About 2 months ago I was looking for hosting company that supported Coldfusion. My requirements were:
- Low cost
- Support as much CFML as possible (ie no disabling cfdump)
I'm not sure what led me to them but I ended up signing up for a beta of Stax.net whose tag line is "Java applications in the cloud". Stax.net met all of my requirements and it came with a free buzzword, "cloud", so I was sold (and at a great price -- Free!). Soon afterward my invite email came and I signed up (I was giddy).
Creating an application is very simple. You only need to fill out some basic information and select which type of application it will be. The official list of application runtimes is kept up to date here (under Stax Application Templates).
Creating Data Sources
Easy. That is all there really is to say. Creating a datasource is a button click and 4 input fields away.
After logging in, you are presented with the "Stax Application Console" which is where you manage all of your applications. The interface is simple and very intuitive to navigate around. The left hand side contains a list of your applications and data sources. Simply clicking the application's name that you wish to manage produces another screen that gives you total control of your application.
From here you can:
- Download the source
- Put the application to sleep
- Invite other developers to work on the app
- Manage deployment history (I'll come back to this)
- View stats on the application usage (recently updated see here)
This is by far one of the coolest things in Stax.net. The deployment history shows well, the history of deployment =) Here is a screenshot of an application that I'm working on. Each row corresponds to a deploy and the buttons in the left most column give me the option to either download the source of that deployment or to redeploy that instance. I'm sure you can do something very similar to this with a build tool on your own, but this is built in and it comes with every application. Everyone has had one of those "Oops! I just uploaded a script with a bug!" moments and this makes it pretty painless to fix.
[caption id="attachment_258" align="alignnone" width="331" caption="Stax.net Deployment History Screen"][/caption]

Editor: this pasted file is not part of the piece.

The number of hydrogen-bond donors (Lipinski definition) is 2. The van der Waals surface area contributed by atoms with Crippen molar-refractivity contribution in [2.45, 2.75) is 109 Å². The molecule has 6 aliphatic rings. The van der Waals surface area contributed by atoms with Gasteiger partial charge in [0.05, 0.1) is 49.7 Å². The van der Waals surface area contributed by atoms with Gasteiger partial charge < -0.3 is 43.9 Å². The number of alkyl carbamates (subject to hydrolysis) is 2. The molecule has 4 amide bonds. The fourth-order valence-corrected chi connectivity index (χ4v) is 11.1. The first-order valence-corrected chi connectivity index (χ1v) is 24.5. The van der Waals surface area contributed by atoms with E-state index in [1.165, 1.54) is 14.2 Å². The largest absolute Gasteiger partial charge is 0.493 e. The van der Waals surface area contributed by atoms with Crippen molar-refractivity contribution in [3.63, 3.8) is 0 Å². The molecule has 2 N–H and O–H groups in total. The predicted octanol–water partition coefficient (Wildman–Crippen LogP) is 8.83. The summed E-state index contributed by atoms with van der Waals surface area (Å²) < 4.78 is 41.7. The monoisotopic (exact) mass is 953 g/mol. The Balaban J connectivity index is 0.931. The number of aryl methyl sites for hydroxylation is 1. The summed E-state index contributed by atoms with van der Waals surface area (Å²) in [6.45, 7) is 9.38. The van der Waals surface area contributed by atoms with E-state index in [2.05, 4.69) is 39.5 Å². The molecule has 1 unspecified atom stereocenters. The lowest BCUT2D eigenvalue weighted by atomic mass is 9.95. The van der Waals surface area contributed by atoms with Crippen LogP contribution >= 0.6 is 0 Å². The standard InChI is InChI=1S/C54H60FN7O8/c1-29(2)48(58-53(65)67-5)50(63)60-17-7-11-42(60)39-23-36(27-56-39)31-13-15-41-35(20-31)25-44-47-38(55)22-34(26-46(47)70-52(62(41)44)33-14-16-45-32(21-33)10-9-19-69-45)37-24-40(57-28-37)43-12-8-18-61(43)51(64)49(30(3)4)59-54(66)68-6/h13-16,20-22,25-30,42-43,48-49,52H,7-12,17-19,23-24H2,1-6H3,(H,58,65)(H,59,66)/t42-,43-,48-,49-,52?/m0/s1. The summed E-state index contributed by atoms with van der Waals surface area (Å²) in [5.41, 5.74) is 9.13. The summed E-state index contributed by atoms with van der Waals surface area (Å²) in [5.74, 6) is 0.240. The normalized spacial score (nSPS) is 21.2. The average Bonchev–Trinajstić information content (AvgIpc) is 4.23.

The configuration options are pretty basic, but I've yet to need any more control than they provide. You can set the privacy of your app (private/public), setup domain aliases and choose the cluster size (from single to 5 servers). The only option not available (during the beta at least) is setting the "Server zone". Here is another screenshot.
[caption id="attachment_259" align="alignnone" width="300" caption="Stax.net Configuration Tab"][/caption]
The datasource view also gives us the ability to take snapshots of the database throughout time. Outside of that, there isn't much functionality here. You can also connect to the database with your choice of tool (I used MySQL Query Browser ).
Developing and Deploying Applications
This process is also very easy. To start developing & deploying your applications you only need to know 3 commands (getapp, run and deploy). More details can be found about the commands with the SDK's built in help as well as the developer's wiki.
While Stax.net might still be in beta (and the pricing model hasn't been released), I've yet to have any major issues. If you are a developer that would like to deploy an application "in the cloud", I'd recommend trying out a beta account. I will be doing a future post and screencast showing the creation a very simple CFML application.
One thing that I do believe deserves special recognition is the support. Spike Washburn (founder of Stax Networks) has replied almost instantly to nearly all of my questions/requests on Twitter. He even went so far as to start implementing Railo support due to a tweet. This guy kicks ass and if my experience so far is any indication, this will be a great service.
Please note: this post was prompted by Spike's immediate attention to something that had been bugging me for a while (www.stax.net stax.net wasn't working and you could only alias 1 domain per application). The twitter conversation about a "glowing review" was in jest and I did not write this post as a bribe to fix my specific issues any faster.